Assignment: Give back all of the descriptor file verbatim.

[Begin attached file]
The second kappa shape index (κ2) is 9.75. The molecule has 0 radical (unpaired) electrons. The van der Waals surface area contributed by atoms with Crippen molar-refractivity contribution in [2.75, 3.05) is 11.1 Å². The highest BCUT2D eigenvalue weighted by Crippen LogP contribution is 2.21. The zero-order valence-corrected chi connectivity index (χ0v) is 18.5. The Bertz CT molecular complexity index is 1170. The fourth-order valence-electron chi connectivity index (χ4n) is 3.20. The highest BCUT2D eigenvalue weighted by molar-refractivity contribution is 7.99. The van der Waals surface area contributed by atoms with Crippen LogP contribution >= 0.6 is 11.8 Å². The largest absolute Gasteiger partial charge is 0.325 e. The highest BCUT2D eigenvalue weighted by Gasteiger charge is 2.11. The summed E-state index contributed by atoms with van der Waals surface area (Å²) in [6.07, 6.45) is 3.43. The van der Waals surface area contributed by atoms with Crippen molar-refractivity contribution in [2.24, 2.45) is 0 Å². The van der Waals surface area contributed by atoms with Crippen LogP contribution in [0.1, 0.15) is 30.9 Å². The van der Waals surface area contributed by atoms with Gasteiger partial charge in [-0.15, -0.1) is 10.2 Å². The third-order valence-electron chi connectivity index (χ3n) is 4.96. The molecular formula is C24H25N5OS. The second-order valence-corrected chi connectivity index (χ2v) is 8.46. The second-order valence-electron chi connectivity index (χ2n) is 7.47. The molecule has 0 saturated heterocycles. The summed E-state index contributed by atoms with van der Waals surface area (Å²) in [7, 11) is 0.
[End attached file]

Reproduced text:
The second kappa shape index (κ2) is 9.75. The molecule has 0 radical (unpaired) electrons. The van der Waals surface area contributed by atoms with Crippen molar-refractivity contribution in [2.75, 3.05) is 11.1 Å². The highest BCUT2D eigenvalue weighted by Crippen LogP contribution is 2.21. The zero-order valence-corrected chi connectivity index (χ0v) is 18.5. The Bertz CT molecular complexity index is 1170. The fourth-order valence-electron chi connectivity index (χ4n) is 3.20. The highest BCUT2D eigenvalue weighted by molar-refractivity contribution is 7.99. The van der Waals surface area contributed by atoms with Crippen LogP contribution >= 0.6 is 11.8 Å². The largest absolute Gasteiger partial charge is 0.325 e. The highest BCUT2D eigenvalue weighted by Gasteiger charge is 2.11. The summed E-state index contributed by atoms with van der Waals surface area (Å²) in [6.07, 6.45) is 3.43. The van der Waals surface area contributed by atoms with Crippen molar-refractivity contribution in [2.24, 2.45) is 0 Å². The van der Waals surface area contributed by atoms with Crippen LogP contribution in [0.1, 0.15) is 30.9 Å². The van der Waals surface area contributed by atoms with Gasteiger partial charge in [-0.15, -0.1) is 10.2 Å². The third-order valence-electron chi connectivity index (χ3n) is 4.96. The molecular formula is C24H25N5OS. The second-order valence-corrected chi connectivity index (χ2v) is 8.46. The second-order valence-electron chi connectivity index (χ2n) is 7.47. The molecule has 0 saturated heterocycles. The summed E-state index contributed by atoms with van der Waals surface area (Å²) in [7, 11) is 0.